Meet the flower girls

Meet the sisters behind Aesme, an innovative floral-design company with seasonality at its heart

Photographs: Katy Lawrence

Flowers have always been part of Alexandra Nutting and Jessica Lister’s lives. The two sisters grew up between London and Wiltshire, and their town-meets-country sensibility underpins their floral-design company, Aesme, which celebrates unusual, locally grown blooms by fashioning them into romantic yet modern arrangements.

“I started out doing a traditional floristry course, but the aesthetic felt a little dated,” says Nutting. “So I spent some time interning with floral designers in New York, as the scene over there was so exciting. I knew that I wanted to do something similar here in the UK.” Inspired, she teamed up with her sister Jesse, and both of them gave up their ‘rather boring’ jobs two years ago to focus on Aesme full-time. Their first commissions were mostly friends’ weddings.

An early blessing was discovering the Land Gardeners, who grow an abundance of plants for cutting at Wardington Manor in Oxfordshire. “They’re wonderful,” says Nutting. “Everything is picked by hand. If you ask for cherry blossom, they’ll take a pair of shears and cut branches from the orchard.” Even so, the sisters soon realised that as their business expanded, they also needed a cutting garden of their own, so Lister has started a plot on her boyfriend’s farm in Hampshire, where she grows flowers, herbs, foliage and the old-fashioned English roses that appear in Aesme’s distinctive bouquets.

“It’s all about successional planting,” she says. “If you want to get a constant supply of flowers, you need to plant the same variety several times a year.” She has recently tripled her production in anticipation of the next few months. Her horticultural endeavours might be occupying most of her attention at the moment, but Lister is also an accomplished illustrator. Her delicate botanical drawings can be seen on the Aesme website, and she accepts commissions to embellish invitations and other projects. “The idea was to make cards decorated with the same flowers that would be used at the event,” she says.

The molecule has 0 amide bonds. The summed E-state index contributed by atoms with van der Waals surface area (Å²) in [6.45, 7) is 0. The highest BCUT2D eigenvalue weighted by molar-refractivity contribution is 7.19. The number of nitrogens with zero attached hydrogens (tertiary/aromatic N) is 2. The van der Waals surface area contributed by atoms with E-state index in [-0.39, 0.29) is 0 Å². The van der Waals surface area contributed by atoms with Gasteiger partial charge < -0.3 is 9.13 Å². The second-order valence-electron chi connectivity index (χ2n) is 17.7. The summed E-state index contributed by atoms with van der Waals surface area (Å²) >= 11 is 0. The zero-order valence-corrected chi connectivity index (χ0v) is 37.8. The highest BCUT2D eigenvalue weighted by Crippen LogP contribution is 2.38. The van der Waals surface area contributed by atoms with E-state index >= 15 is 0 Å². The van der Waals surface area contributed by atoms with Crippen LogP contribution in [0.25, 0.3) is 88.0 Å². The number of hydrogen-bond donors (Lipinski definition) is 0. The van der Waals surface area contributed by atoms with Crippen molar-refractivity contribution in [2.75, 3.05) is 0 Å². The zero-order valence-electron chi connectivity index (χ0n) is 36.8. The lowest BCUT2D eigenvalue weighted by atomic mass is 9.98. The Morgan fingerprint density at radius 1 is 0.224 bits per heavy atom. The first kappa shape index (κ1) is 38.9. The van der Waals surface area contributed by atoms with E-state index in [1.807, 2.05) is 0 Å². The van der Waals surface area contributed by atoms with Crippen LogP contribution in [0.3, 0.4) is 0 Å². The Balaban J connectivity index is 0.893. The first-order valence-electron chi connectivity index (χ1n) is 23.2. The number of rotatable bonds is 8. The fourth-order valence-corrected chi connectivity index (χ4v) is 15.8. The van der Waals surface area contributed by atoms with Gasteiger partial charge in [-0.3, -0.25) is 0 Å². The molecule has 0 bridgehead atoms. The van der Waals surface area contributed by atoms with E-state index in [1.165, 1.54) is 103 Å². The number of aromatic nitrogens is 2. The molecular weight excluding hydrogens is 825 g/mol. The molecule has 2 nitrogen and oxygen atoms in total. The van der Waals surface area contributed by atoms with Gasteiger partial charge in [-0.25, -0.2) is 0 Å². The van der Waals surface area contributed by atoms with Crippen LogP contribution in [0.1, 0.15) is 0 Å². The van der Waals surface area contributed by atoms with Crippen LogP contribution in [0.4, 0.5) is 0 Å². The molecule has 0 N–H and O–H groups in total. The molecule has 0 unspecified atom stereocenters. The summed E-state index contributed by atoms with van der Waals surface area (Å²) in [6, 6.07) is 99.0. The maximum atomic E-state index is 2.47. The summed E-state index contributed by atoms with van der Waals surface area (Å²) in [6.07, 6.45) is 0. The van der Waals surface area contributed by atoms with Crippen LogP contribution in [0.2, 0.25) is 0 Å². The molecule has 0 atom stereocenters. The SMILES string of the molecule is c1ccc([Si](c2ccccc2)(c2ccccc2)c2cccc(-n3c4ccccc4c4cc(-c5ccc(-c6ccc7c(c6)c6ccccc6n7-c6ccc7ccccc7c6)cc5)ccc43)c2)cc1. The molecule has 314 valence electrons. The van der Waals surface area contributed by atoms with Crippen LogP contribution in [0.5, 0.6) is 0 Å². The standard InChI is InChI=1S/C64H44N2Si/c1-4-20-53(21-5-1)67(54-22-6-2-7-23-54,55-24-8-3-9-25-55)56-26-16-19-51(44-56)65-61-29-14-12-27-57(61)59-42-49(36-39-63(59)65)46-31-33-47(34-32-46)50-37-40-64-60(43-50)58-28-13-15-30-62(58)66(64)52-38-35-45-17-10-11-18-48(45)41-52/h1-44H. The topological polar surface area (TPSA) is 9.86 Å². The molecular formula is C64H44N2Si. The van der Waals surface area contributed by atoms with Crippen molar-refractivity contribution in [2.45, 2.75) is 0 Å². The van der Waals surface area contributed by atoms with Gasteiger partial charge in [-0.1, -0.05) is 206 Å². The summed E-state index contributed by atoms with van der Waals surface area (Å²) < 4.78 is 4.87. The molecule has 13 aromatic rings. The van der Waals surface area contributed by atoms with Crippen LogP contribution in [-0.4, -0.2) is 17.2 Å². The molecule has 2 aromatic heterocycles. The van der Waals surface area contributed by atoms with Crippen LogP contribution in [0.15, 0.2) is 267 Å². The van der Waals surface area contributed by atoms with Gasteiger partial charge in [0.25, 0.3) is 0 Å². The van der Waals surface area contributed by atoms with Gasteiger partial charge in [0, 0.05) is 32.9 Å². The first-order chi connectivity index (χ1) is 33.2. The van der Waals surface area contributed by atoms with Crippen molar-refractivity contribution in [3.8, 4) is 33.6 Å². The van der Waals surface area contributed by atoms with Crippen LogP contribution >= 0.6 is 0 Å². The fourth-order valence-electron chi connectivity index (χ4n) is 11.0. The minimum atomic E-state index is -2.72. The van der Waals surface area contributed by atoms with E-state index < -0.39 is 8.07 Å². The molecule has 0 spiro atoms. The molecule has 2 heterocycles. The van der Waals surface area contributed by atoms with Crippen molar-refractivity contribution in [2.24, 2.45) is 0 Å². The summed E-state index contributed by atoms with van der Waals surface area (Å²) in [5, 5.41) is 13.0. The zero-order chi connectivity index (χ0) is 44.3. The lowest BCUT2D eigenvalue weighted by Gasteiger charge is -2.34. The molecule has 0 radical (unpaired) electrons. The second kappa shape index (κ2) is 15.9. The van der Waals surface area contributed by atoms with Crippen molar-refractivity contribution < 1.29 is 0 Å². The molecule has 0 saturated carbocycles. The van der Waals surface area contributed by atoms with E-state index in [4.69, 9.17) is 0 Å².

Having provided the flowers for the launch of Jo Malone London’s new Bloomsbury-inspired range of fragrances at Charleston, the sisters will be returning to the Sussex farmhouse in June for their two-day workshop. It is a homage to their love of Bloomsbury: participants will gather flowers from the fields and hedgerows to create arrangements that evoke the art of Vanessa Bell and Duncan Grant.

Indeed, an artistic sensibility can be seen throughout Aesme’s floral displays – their painterly creations bring to mind Dutch still-lifes or those lavish bowls of flowers that were a favourite subject for Victorian artists. And although the sisters are mostly based in the less-than-rustic environs of west London, there’s a touch of wildness about their work that draws you in, reminding you of nature’s everchanging beauty.

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